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Brake vs. Break

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  Angbeen Chaudhary  —  Grammar Tips
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English language is filled with difficult and puzzling type of words. One of the type of words is homophones that are pronounced the same way but mean and spell differently. The words we are discussing today are one of the common pairs of homophones; break and brake.

With the help of this article, I will illustrate the difference between the two words, highlighting their contextual meanings. At end, I would explain a useful trick to help you utilize both of the words accurately in your writing instantly.


Break originated from Old English brecan(verb), of Germanic origin; related to Dutch breken and German brechen, from an Indo-European root shared by Latin frangere ‘to break’. Brake originated from late Middle English: possibly related to Middle Low German brake and Dutch braak, and perhaps also to break

Break as verb:

Break is used as a verb which means to separate into pieces as a result of a blow, shock, or strain.

The rope broke with a loud snap.

Break also means to interrupt (a continuity, sequence, or course).

The new government broke the pattern of growth.

To fail to observe (a law, regulation, or agreement) is also termed as break.

The council says it will prosecute traders who break the law.

To crush the emotional strength, spirit, or resistance of.

The idea was to better the prisoners, not to break them.

Break as noun:

Break is used as a noun which means an interruption of continuity or uniformity.

The magazine has been published without a break since 1950.

Brake as noun:

Brake is noun which means a device for slowing or stopping a moving vehicle, typically by applying pressure to the wheels.

He slammed on his brakes.

Brake as verb:

Brake is used as a verb which means to make a moving vehicle slow down or stop by using a brake.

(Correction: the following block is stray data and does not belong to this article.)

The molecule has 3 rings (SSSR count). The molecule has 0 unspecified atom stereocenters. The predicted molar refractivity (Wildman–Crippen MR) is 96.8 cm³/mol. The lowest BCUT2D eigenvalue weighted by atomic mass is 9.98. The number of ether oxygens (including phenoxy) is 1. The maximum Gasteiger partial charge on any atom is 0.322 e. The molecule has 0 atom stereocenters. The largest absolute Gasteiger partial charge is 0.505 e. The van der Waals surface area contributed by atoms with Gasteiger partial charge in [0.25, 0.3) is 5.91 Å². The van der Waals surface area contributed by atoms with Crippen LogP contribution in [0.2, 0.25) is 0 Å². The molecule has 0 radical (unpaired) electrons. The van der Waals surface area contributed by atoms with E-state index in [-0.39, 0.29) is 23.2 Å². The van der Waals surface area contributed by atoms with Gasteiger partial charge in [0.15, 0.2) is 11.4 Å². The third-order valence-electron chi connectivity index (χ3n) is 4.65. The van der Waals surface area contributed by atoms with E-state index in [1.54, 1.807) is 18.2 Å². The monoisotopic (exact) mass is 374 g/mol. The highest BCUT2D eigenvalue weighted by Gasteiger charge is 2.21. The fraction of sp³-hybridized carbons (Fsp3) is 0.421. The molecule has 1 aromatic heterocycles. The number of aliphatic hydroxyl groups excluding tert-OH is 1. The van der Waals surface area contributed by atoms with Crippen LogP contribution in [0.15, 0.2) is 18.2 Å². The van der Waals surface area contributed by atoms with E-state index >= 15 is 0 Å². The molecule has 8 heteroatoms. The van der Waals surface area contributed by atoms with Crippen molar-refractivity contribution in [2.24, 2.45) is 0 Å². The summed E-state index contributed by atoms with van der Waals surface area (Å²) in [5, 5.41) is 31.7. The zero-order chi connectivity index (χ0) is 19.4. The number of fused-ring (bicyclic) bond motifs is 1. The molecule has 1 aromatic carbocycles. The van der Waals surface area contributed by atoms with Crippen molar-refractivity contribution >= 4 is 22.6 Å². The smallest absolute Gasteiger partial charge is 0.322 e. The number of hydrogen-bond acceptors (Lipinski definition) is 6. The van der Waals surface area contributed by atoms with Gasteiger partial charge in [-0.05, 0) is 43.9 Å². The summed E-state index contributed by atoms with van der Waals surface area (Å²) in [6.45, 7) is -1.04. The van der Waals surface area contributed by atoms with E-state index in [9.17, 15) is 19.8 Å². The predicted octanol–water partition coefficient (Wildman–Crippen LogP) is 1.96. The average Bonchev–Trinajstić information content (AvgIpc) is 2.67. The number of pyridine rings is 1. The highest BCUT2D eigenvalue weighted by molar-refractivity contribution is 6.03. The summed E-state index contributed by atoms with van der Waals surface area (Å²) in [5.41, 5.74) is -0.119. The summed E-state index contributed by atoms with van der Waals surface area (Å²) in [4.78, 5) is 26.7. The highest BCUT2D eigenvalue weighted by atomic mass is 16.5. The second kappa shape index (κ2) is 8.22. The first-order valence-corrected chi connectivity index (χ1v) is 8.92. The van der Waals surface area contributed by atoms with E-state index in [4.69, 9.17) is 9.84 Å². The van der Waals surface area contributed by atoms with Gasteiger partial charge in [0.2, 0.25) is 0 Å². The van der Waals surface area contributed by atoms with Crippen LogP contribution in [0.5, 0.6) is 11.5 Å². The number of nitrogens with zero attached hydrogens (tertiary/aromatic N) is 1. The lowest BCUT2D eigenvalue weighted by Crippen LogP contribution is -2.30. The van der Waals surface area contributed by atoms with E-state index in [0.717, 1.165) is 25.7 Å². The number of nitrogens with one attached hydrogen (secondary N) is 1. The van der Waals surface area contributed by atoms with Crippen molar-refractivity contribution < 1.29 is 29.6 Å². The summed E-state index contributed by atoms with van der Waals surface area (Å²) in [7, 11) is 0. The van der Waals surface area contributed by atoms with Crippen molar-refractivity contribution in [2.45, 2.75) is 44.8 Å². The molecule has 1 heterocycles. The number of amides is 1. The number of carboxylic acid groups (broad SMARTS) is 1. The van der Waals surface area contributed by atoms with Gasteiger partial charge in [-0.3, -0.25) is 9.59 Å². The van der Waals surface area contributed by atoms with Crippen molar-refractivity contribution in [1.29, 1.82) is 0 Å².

She had to brake hard to avoid a milk float.


Britain is seeking an “emergency brake” to allow countries which are in the European Union but outside the euro zone to delay decisions that could threaten their interests, the Financial Times reported. (The Business Insider)

Motorist plummets down a hill after confusing clutch for brake in epic parking fail (The Mirror)

A back wheel and part of the braking system fell off a Delta Air Lines plane during takeoff from Israel’s Ben Gurion Airport last week, Israeli television reported Sunday. (The Times of Israel)

Why did Russian plane break up in the air over the Sinai desert? (The Guardian)

Officials break ground on development at Lake St. and Hiawatha Av. site (The Star Tribune)

Authorities are responding to a gas main break Monday morning on Route 72, authorities said. (The Asbury Park Press)

Coronation Street’s Brooke Vincent is set to take a break from the soap after more than a decade. (The Irish Examiner)

“I hate the word breaking — it’s more like educating,” Moore said. “If you break a horse, it’s like that old cowboy thing that you’re breaking the spirit” (Newsday)

Break or brake:

Both the words even though sound the same, they have different meanings with different use in the English language. Brake is both a verb and a noun. As a noun, it is a word used as mechanic device to stop a vehicle and to carry out that action out is considered a verb. Remember, a person breakdowns when his brakes fail.

Brake vs. Break

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1 Comment
  • W.S
    Thank you. Great explanation!
    Could you please clarify the word "breakdowns" in the example "a person breakdowns when his brakes fail."?

    Shouldn't it be "breaks down"?
    LikeReply 23 years ago


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